Kitties mature young, typically between 4 and 6 months old. As hard as it may be to believe, your 4-month-old little kitten can become pregnant if she has reached puberty by this age. Prevent your furbaby from having unwanted kittens by spaying her early in life.
The only way a kitten can become pregnant is if she has gone into estrus, commonly referred to as heat. Your kitty will usually only go into heat during the spring and summer months, although warm, tropical climates can trigger estrus in your kitty all year long, according to the VCA Animal Hospitals website. A mature kitty will begin to yowl loudly and may constantly rub up against you and the furniture in your home. She'll start making attempts to escape your home so she can find a mate outside. You'll also find that she will mark the inside of your home with her urine. She does this to advertise her heat status to available male kitties in the area.
The youngest a kitty typically goes into heat is around 3 1/2 months old, according to the December 2001 issue of "Compendium." During her heat cycles, your kitty's periods of estrus last anywhere from three to 16 days at a time, with breaks in between of three to 14 days, according to the Louisiana State University College of Veterinary Medicine. Only during each period of estrus does your little one become capable of reproducing. If she is allowed to mate with an available, mature male cat while in estrus, she has the ability to become pregnant, regardless of how young she is.
While she's in estrus, it's important to keep your little one indoors at all times because a brief outing can result in a pregnancy. Your kitty only ovulates when she mates with a male tom cat, which can happen within minutes. She is capable of becoming pregnant during her first period of estrus. This means that your little 4-month-old kitten could give birth to kittens at only 6 months of age. Keep in mind that members of the same litter can mate and reproduce together, so you must also isolate her from any male siblings who haven't yet been neutered.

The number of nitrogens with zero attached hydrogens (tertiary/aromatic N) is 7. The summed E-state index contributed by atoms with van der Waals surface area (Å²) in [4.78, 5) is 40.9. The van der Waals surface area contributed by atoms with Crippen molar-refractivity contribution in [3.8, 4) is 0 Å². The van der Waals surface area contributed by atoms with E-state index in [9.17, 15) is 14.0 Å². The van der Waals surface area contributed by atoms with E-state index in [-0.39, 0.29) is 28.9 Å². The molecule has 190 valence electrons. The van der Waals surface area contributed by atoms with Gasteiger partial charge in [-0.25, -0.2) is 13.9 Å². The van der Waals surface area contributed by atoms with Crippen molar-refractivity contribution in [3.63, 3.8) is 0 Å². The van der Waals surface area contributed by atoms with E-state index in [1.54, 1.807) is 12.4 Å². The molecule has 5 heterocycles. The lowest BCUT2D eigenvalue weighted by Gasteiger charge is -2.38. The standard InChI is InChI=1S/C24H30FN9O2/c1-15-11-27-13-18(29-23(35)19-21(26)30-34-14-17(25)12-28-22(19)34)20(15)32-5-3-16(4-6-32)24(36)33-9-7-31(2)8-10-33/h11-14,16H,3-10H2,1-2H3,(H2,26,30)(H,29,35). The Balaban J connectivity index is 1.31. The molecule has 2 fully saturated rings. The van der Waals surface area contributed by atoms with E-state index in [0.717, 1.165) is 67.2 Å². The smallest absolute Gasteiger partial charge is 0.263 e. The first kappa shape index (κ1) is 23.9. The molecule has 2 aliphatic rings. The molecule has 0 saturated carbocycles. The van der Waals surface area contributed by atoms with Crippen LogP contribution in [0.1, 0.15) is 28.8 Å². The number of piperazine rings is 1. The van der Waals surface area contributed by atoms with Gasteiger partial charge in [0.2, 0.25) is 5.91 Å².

To prevent your little one from having to go through estrus at all or have the possibility of becoming pregnant, have her spayed prior to 3 months of age. Kittens as young as 8 weeks old can safely be spayed by a veterinarian, as long as they weigh around 2 pounds, according to the American Society for the Prevention of Cruelty to Animals. If your kitty goes into heat, you'll have to wait until her cycle is finished before having her spayed because of the increased risk of bleeding during surgery that can occur, according to Catster.
Each kitty is a unique individual and may not go into heat until 6 months or even up to 12 months of age in some cases, according to "The Cat: Clinical Medicine and Management." Kitties allowed to roam freely outdoors are exposed to tom cats and females in estrus, increasing their chances of early maturation. Some breeds like the Burmese mature early, around 4 months of age, while the Persian matures later, closer to 12 months of age, according to "Compendium." To prevent unwanted litters of any breed, it's best to have your furry companion spayed prior to 3 months old. This way you won't have to worry about a surprise litter of kittens from your own little kitten.
Always check with your veterinarian before changing your pet’s diet, medication, or physical activity routines. This information is not a substitute for a vet’s opinion.
- Purina: At What Age Can My Cat Become Pregnant?
- Spay FIRST!: How Early Can My Cat or Dog Get Pregnant
- Louisiana State University College of Veterinary Medicine: Feline Estrous Cycle
- VCA Hospitals: Estrus Cycles in Cats
- Catster: Cats in Heat
- American Society for the Prevention of Cruelty to Animals: Early Spay/Neuter
- The Cat: Clinical Medicine and Management; Susan Little
Based in Las Vegas, Susan Paretts has been writing since 1998. She writes about many subjects including pets, finances, crafts, food, home improvement, shopping and going green. Her articles, short stories and reviews have appeared on City National Bank's website and on The Noseprint. Paretts holds a Master of Professional Writing from the University of Southern California.